”Underneath The Beautiful” is a heart set on Jesus.
Ecclesiastes 3 says that “there is a time for everything, and a season for every activity under the heavens . . . a time to weep and a time to laugh, a time to mourn and a time to dance” (vv. 1, 4). Yes, there are times when we need to weep and mourn, but eventually God calls us to exchange those times for laughing and dancing. I’ve seen this on full display in the life of Jean, a joyful and wise man who attends my Monday and Thursday Life Groups.
This is Jean’ Story
He’s a PK (pastor’s kid) and worked as a lawyer in Port-au-Prince, Haiti.
One busy morning on Jan. 12, 2010 a catastrophic earthquake, with a magnitude, of 7.0 hit Haiti. The epicenter was near the town of Léogâne, approximately 25 kilometers of Port-au-Prince, Haiti’s capital. Jean was in his office when his room shook violently. When the shaking stopped, Jean was on the floor, trapped under his desk. He couldn’t move his right leg – his foot and ankle and part of the bones in his shin had been crushed. His leg was badly broken, and he was bleeding from wounds around his ankle.
Around 3 a.m., a friend finally found him and carried him out of the rubble and was taken to a clinic. And because his injuries were not life threatening, the nurses laid him on the floor while while people died around him. The pain was terrible.He thought he might die. He almost definitely was going to lose his foot.
The infection had set in six weeks after he’d been injured. Hospital supplies were so low that he had to send friends and family to buy antiseptics to clean his wounds. Jean was taken to three or four different hospitals and clinics, and seen by countless doctors, many of them visitors from other countries who had come to help. Some said his foot could be saved; many more said it would have to be amputated.
Three months after the earthquake, a metal frame was placed around his leg to hold it in place – without it, his foot flopped to one side, totally unsupported. Heavy metal frame and pins as thick as ice picks held his crushed foot and ankle in place. Half of a key bone in his foot was missing, along with the bottom edge of his fibula. The frame around his shin and foot had been poorly placed and was holding his leg at an odd angle.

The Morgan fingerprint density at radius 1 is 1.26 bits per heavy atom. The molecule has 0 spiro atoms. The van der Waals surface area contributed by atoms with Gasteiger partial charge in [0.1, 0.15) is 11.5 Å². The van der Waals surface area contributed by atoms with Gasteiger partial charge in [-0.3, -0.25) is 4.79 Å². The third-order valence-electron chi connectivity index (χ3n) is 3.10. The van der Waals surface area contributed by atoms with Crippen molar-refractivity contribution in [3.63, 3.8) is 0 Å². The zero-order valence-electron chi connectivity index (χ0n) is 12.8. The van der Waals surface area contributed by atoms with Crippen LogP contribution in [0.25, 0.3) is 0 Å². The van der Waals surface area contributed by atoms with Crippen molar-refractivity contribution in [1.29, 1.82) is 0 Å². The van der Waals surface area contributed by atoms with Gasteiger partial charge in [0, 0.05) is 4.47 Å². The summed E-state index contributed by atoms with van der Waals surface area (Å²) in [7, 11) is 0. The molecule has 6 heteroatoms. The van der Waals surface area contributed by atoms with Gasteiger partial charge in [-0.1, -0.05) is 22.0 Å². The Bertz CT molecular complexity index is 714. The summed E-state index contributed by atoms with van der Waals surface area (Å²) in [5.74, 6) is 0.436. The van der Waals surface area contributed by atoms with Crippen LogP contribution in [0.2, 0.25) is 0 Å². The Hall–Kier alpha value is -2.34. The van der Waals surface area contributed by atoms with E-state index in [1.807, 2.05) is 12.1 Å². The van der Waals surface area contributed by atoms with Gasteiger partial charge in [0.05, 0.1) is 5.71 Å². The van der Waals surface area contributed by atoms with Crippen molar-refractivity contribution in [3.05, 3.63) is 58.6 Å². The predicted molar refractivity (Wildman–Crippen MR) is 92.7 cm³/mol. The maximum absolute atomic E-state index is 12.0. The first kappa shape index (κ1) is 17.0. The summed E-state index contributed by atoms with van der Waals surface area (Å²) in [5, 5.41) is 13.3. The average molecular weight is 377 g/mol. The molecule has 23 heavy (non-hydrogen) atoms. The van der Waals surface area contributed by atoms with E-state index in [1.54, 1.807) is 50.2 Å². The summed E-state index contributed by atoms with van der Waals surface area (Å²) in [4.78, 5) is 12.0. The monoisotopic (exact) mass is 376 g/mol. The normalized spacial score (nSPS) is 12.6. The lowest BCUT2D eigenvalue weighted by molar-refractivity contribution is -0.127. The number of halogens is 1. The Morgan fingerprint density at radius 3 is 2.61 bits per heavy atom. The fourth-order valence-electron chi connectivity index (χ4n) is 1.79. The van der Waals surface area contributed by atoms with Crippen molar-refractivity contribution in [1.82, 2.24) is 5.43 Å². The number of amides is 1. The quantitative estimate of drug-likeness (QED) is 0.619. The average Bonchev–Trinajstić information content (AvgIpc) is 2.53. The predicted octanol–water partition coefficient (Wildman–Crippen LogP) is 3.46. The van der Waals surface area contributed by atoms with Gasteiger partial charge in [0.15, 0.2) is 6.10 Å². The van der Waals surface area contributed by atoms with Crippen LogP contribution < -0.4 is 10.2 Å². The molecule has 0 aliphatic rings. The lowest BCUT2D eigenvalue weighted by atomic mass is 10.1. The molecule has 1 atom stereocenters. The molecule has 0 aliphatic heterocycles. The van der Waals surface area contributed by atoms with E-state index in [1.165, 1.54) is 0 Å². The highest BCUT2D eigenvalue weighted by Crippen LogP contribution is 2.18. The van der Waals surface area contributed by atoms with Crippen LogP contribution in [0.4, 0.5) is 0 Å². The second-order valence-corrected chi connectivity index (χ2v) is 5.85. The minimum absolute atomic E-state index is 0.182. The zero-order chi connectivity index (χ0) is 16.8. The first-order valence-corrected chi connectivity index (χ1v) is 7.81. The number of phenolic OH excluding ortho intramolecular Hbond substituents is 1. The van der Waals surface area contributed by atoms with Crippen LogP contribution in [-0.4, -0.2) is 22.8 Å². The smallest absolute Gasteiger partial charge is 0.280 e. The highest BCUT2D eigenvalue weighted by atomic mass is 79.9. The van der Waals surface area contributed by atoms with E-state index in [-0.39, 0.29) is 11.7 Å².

When the wounds became badly infected, that’s when he thought about leaving Haiti. Jean came to the US, with the help of his sister who is a doctor.
An orthopedic surgeon at S.F. General, had suggested to amputate his leg. Jean remembered God promise to him, ”that he would be walking again.” Every other day, Jean would be taken to an operating room to remove dead bone and tissue. Eventually, he was left with a hollow space where a large piece of his ankle didn’t exist anymore.To save the foot and get him. walking again, the orthopedic surgeon would have to reconstruct his ankle. More than half a dozen surgeries later, he’s walking again – and he still has his foot.
He thinks sometimes of Haiti and how completely his life has changed. He doesn’t know if he’ll ever go back. He said,
“The most important thing is to manage every present moment, because we are not sure about the future. Yes, I miss Haiti. But the most important thing isn’t what I miss, it’s what I have now.”
Life has a way of wearing on a person. Under the weight of losses, pressures, failures, and endless demands, something in our souls begins to wither. Passions dry up. The zeal of a beginning turns into a despairing end. A stone falls heavily down, crushing our will, and in those very places where Jesus once gave birth to vibrant hope, we yield to the grave. Our hearts retreat with a “no more” as death gets ahold of us.
But Jesus’ call to us is the same as His call to Lazarus as He stood before his grave in John 11: “Come out!” Come alive! We are not meant to live in a tomb. Our callings are needed in the world. Pain comes, but it does not get to seal our graves.
This is a man known for his wisdom, his gentleness, his deep faith, and particularly his joy. Joy in the midst of his circumstances. Jean has been an encouragement to me and most often He would give me many ”aha” moments. This man who says, “I have many reasons to grieve, but I have many more to worship.” That is a heart set on Jesus. The deepest reality of all our lives at every given moment is that we always have a reason to worship. We always have a cause to be joyful. And sometimes that that manifests in dancing. I believe I will see Jean dancing again.
Accept your life will be a roller coaster journey as dreams are both achieved and course-corrected. What gives you resilience may be more important than the specific ups and downs.
Quit weighing yourself down with the need for purpose and your fear of feeling unfulfilled at life’s end. Instead of seeking to have it all, seek to feel as if you have it all already. Your life will unfold with more ease and grace.